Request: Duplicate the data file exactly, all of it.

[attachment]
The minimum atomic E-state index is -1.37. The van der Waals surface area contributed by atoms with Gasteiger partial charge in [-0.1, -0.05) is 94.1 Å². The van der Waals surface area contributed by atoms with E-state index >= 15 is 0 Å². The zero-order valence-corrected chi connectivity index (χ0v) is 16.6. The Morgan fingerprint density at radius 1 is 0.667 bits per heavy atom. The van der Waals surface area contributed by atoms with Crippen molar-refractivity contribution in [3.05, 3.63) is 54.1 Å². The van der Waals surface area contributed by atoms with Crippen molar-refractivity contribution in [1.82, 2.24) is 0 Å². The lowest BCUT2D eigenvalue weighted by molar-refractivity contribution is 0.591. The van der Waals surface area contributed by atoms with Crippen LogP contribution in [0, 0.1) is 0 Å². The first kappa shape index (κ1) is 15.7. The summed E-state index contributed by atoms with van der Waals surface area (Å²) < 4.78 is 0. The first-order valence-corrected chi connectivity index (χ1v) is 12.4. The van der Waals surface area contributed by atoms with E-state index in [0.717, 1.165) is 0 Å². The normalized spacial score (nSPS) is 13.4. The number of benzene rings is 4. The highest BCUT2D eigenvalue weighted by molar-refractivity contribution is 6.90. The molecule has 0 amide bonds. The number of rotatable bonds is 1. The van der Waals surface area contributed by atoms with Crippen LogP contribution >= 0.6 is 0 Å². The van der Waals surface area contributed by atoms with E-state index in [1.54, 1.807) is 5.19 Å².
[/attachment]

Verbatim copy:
The minimum atomic E-state index is -1.37. The van der Waals surface area contributed by atoms with Gasteiger partial charge in [-0.1, -0.05) is 94.1 Å². The van der Waals surface area contributed by atoms with E-state index >= 15 is 0 Å². The zero-order valence-corrected chi connectivity index (χ0v) is 16.6. The Morgan fingerprint density at radius 1 is 0.667 bits per heavy atom. The van der Waals surface area contributed by atoms with Crippen molar-refractivity contribution in [3.05, 3.63) is 54.1 Å². The van der Waals surface area contributed by atoms with Crippen molar-refractivity contribution in [1.82, 2.24) is 0 Å². The lowest BCUT2D eigenvalue weighted by molar-refractivity contribution is 0.591. The van der Waals surface area contributed by atoms with Crippen LogP contribution in [0, 0.1) is 0 Å². The first kappa shape index (κ1) is 15.7. The summed E-state index contributed by atoms with van der Waals surface area (Å²) < 4.78 is 0. The first-order valence-corrected chi connectivity index (χ1v) is 12.4. The van der Waals surface area contributed by atoms with E-state index in [0.717, 1.165) is 0 Å². The normalized spacial score (nSPS) is 13.4. The number of benzene rings is 4. The highest BCUT2D eigenvalue weighted by molar-refractivity contribution is 6.90. The molecule has 0 amide bonds. The number of rotatable bonds is 1. The van der Waals surface area contributed by atoms with Crippen LogP contribution >= 0.6 is 0 Å². The van der Waals surface area contributed by atoms with E-state index in [1.54, 1.807) is 5.19 Å².